Free Trade

Trump's Proposed Tariffs Would Cost Families $1,700 Annually

"The scale of trade barriers proposed by candidate Trump is unprecedented."


A set of new tariffs proposed by former President Donald Trump would cost the average American family an estimated $1,700 annually—and lower-income households would be hit relatively harder, a new analysis warns.

Trump has called for a 10 percent across-the-board tariff on all imports combined with higher tariffs (potentially as high as 60 percent, he's claimed) aimed specifically at imports from China. Together, those two policies would cost Americans about $500 billion per year, according to the Peterson Institute for International Economics (PIIE), a trade-focused think tank.

"The scale of trade barriers proposed by candidate Trump is unprecedented," write PIIE senior fellows Kimberly Clausing and Mary E. Lovely. Thanks to the past several years of higher tariffs under both Trump and President Joe Biden, there is ample empirical evidence about the impact of tariffs, they add.

"Importantly, these studies convincingly find no evidence of terms-of-trade benefits for the United States from these tariffs. Rather, the data show that higher tariffs are fully reflected in higher prices for U.S. buyers."

The PIIE estimate for the cost of Trump's newly proposed tariffs matches what other analyses of the plan have found. Last month, a report from the Center for American Progress (CAP) Action Fund, a left-leaning think tank, estimated that Trump's proposed tariffs would cost the average American household $1,500 annually. That includes "a $90 tax increase on food, a $90 tax increase on prescription drugs, and a $120 tax increase on oil and petroleum products."

Separately, an analysis by the Tax Foundation estimates that Trump's plans would raise taxes on Americans by more than $300 billion, with the higher prices rebounding throughout the economy, translating into higher costs for businesses and consumers, shrinking economic growth, and diminished exports.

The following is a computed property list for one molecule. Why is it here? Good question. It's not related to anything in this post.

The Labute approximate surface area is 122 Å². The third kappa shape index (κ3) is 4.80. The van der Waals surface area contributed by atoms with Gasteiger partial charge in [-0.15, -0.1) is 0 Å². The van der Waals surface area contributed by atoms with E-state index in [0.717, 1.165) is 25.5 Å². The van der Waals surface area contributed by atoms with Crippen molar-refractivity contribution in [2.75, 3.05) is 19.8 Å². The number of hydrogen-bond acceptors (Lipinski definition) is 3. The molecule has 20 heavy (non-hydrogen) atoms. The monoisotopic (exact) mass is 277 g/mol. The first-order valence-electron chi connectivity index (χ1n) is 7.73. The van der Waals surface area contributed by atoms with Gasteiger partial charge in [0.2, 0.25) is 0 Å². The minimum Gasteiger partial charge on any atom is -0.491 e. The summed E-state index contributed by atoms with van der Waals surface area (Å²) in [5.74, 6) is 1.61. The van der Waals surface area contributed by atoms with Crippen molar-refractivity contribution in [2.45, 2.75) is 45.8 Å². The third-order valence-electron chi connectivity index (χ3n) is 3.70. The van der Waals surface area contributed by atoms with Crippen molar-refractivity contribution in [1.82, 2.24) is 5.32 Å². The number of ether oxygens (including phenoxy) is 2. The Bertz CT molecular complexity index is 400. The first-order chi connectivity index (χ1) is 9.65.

"In contrast to Trump's frequent, and mistaken, claims that foreigners bear the impact of tariffs, economists have long understood that tariffs burden domestic purchasers of imported goods," the new PIIE report concludes. Even though tariffs provide some protectionism for domestic industries, the report concludes that the "losses to domestic buyers…exceed the sum of benefits to producers and tariff revenues."

The new PIIE report is also a useful rejoinder to an argument that's recently been pushed by Oren Cass, a former advisor to Sen. Mitt Romney (R–Utah), who has become one of the leading pro-tariff voices within the nationalist conservative movement. Cass has argued on X (formerly Twitter) that economists are misapplying the term "inflationary" to describe tariffs because other tax increases would not be described that way.

Source: X (
(Source: X (


There's plenty of evidence that tariffs are inflationary in addition to being a tax increase, but this is ultimately a somewhat pedantic point.

Let's say Cass is right and it's inaccurate to describe tariffs as inflationary because they are taxes. OK, so then Trump is proposing a massive tax hike on American businesses and families. How is that better?

More to the point, the average consumer likely doesn't care whether they are paying higher prices because of inflation or because of taxes. Cass and the other economic nationalists like to pretend they are more in touch with the working class and real Americans' concerns, but trying to explain to regular folks that "don't worry, your household necessities got more expensive because we decided to hike your taxes, not because of inflation" doesn't seem like a winning message to me. As a general rule, Americans don't love paying higher taxes.

It's also pretty telling that the Trump campaign isn't even trying to engage in Cass-style intellectual gymnastics to justify the former president's plan to hike taxes and prices on Americans.

"American people don't need papers from alleged 'experts' to know that they'll have more money in their pockets with President Trump," a spokesman for the campaign told Marketwatch.

Being a populist means never having to admit you're wrong. And if someone demonstrates that you are, you can always just claim they are bad because they know things.